Cutting Waste In Government Spending

Direct The Office Of The Comptroller To Focus Exclusively On County And State Governments’ Expenditures And Make Cost Cutting Recommendations To Reduce Property Taxes.

Lesniak Willing to Sue Over $300M Renovation Christie Is Pushing for State House

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A Comptroller of Education Will Save More Than $1Bil. That Doesn’t Get To The Classroom

The single largest expense of government paid by state taxes and local property taxes is public education. I have vast experience fighting the unnecessary and often politically motivated spending of school districts. I have gone to court twice against the Elizabeth School District and had hundreds of thousands of dollars declared unrelated to education. The state refused to provide its state aid for that spending. The cost was picked up by the Elizabeth property tax payers. That has to stop. The Elizabeth School District is not alone in this unnecessary and unauthorized spending.

Likewise, unauthorized and unnecessary spending is uncovered by the Office of Fiscal Accountability and Compliance (OFAC) which goes into a black hole because it’s part of the state education bureaucracy. I actually had an Assistant Commissioner of Education tell me that political ads by a board of education while ill advised were legal. Thankfully a judge held otherwise. Some districts have janitorial supervisors supervising only themselves. Unauthorized confidentiality agreements are used to settle cases of wrongful discharge to coverup a political based transfer, demotion or firing.

Hundreds of millions of dollars, perhaps more than a billion dollars can be saved by a Comptroller of Education with authority to line item out a local unauthorized spending. Moving the Office of Fiscal Accountably and Compliance out of the education bureaucracy and under the Comptroller of Education will bring action rather than inaction on waste of tax dollars.

Giving The Public A Voice & A Vote In Government To Serve As Watchdogs Over Political Dealmaking At The Port Authority & NJTRANSIT Can Save Millions Hundreds of Millions

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Replacing Political Patronage Appointees On The Parole Board Will Save Tens of $Millions

In the wake of the controversy-fueled attempt by the governor to appoint Jack Kelly to the New Jersey Parole Board, a nominee with no qualifications and a history of patronage abuse, Senator Raymond Lesniak today introduced legislation to remove political patronage from the board and capture cost savings by enlisting retired judges for the positions.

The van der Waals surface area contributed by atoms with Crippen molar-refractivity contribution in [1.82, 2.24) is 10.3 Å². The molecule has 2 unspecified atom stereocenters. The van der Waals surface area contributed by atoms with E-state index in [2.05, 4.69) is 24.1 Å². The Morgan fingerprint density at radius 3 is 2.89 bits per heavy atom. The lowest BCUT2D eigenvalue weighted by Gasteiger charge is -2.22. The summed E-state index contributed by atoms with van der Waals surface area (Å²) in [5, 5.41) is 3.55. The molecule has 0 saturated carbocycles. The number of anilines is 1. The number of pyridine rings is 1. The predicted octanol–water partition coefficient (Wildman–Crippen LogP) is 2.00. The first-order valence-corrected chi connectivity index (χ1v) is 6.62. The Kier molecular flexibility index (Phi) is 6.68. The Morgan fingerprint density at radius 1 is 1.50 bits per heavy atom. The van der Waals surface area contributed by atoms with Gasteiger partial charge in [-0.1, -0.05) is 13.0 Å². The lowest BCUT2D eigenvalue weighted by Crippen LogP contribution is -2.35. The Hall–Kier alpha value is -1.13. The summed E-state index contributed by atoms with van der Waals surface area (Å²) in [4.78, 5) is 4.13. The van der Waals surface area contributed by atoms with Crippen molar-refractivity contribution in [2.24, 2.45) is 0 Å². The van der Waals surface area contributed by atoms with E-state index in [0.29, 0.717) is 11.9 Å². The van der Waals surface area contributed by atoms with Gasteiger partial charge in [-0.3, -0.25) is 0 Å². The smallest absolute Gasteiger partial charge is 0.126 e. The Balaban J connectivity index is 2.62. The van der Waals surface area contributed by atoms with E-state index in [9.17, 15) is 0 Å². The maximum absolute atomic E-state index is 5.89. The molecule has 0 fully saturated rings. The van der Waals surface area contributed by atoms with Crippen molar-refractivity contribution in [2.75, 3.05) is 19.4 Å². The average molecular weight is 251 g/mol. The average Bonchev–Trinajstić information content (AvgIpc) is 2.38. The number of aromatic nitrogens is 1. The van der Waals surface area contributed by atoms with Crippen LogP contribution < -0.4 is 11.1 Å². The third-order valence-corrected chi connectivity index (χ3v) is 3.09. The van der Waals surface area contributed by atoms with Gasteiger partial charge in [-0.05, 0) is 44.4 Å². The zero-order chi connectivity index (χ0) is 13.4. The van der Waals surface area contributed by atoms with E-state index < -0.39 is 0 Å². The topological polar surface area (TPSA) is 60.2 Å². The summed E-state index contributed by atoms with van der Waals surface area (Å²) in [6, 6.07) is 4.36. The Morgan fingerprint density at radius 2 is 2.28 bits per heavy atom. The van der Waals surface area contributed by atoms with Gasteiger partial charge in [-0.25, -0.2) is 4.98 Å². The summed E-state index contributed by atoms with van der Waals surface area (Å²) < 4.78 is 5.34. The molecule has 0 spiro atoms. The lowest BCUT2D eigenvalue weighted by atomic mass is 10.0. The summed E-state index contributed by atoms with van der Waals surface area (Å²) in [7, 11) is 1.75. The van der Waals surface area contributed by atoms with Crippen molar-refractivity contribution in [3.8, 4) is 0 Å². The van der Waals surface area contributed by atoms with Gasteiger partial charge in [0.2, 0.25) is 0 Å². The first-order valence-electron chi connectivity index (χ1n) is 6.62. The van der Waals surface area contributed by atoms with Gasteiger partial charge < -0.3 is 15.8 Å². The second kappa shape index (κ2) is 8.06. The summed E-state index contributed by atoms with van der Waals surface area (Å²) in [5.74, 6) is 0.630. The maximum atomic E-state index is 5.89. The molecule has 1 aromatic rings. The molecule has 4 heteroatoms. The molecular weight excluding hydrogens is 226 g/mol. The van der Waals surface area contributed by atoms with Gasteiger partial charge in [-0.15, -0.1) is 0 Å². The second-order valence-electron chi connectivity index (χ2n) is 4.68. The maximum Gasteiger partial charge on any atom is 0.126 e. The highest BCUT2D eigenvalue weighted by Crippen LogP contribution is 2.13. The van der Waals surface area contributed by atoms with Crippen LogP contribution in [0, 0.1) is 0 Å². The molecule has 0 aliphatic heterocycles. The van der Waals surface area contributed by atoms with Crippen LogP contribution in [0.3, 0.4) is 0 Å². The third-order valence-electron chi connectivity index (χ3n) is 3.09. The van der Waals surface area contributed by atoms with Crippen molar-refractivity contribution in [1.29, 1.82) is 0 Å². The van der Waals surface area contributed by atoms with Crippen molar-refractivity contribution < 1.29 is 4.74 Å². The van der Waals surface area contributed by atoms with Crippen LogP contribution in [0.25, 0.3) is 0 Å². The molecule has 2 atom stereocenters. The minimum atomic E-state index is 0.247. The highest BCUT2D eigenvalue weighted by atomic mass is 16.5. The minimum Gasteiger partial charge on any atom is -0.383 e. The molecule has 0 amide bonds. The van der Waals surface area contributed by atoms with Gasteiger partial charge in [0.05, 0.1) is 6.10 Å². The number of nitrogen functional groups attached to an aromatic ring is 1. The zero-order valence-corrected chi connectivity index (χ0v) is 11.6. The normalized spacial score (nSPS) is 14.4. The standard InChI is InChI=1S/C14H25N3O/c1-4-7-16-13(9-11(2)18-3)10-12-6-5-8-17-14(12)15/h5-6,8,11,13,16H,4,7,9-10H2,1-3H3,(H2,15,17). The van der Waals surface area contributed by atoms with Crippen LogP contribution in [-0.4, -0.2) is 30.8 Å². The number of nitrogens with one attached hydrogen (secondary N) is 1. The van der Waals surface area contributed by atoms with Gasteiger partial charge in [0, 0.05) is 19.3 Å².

Kelly withdrew his nomination in the face of the fierce opposition by Senator Lesniak, Senate Majority Leader Loretta Weinberg and others who vowed to see him rejected by the Senate Judiciary Committee and to subject him to account for his actions.

“This will remove the political patronage that has long plagued the Parole Board and save taxpayers money at the same time,” said Senator Lesniak, who serves on the Senate Judiciary Committee. “Retired judges have the right experience to make decisions on who should or should not be released from prison and what the conditions of their parole should be. This is a public safety issue that should not be left to political appointees. In addition, it will save the state money.”

The 12 politically-appointed and often unqualified members of the Parole Board are paid $120,000 a year and receive pension and health benefits. Replacing them with retired judges who make $300 a day when recalled to serve as arbitrators would reduce the Parole Board budget by $1.2 million a year in salaries and by tens of millions in pension and health benefits over the long term.
Retired judges already receive pension and health benefits Senator Lesniak said.

The bill, S-2358, was introduced today.

The issue captured public scrutiny when Kelly, who is an Ocean County Freeholder, was nominated by the governor to serve on the Parole Board, a move that ignited fierce opposition from Senator Lesniak, Senate Majority Leader Loretta Weinberg, LGBT advocates and the family, friends and coworkers of the late Laurel Hester, an Ocean County police officer who wanted to transfer her pension benefits to her domestic partner, Staci Andree, when she was terminally ill from cancer. Freeholder Kelly remained obstinately opposed during the multi-year ordeal and, even when the freeholders recognized the injustice of their position and granted the pension rights to Andree, Kelly refused to support the action.

“The cruel hypocrisy about Kelly is that he attempted to deny a career law-enforcement officer who was dying from cancer the right to transfer her pension benefits to her life partner even though he has made a career of abusing the pension system,” said Senator Lesniak. “Jack Kelly is the poster boy for political patronage. He’s made a career out of being appointed to public positions for which he was not qualified. In 1999 Kelly was given the title of ‘airport analyst,’ a high-paying position at the Atlantic City International Airport. The job called for five years of aviation experience and a bachelor’s degree. Freeholder Kelly had neither.”

NJ Spends 3-10 Times More Than Other States For Infrastructure Construction. Using Design Build Procurements As Done In 40 Other States Will Save Hundreds of $Millions

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End Pension Padding Through Boosts In Salary By Patronage Appointments Before Retirement. Limit Unused Sick and Vacation Time Payouts

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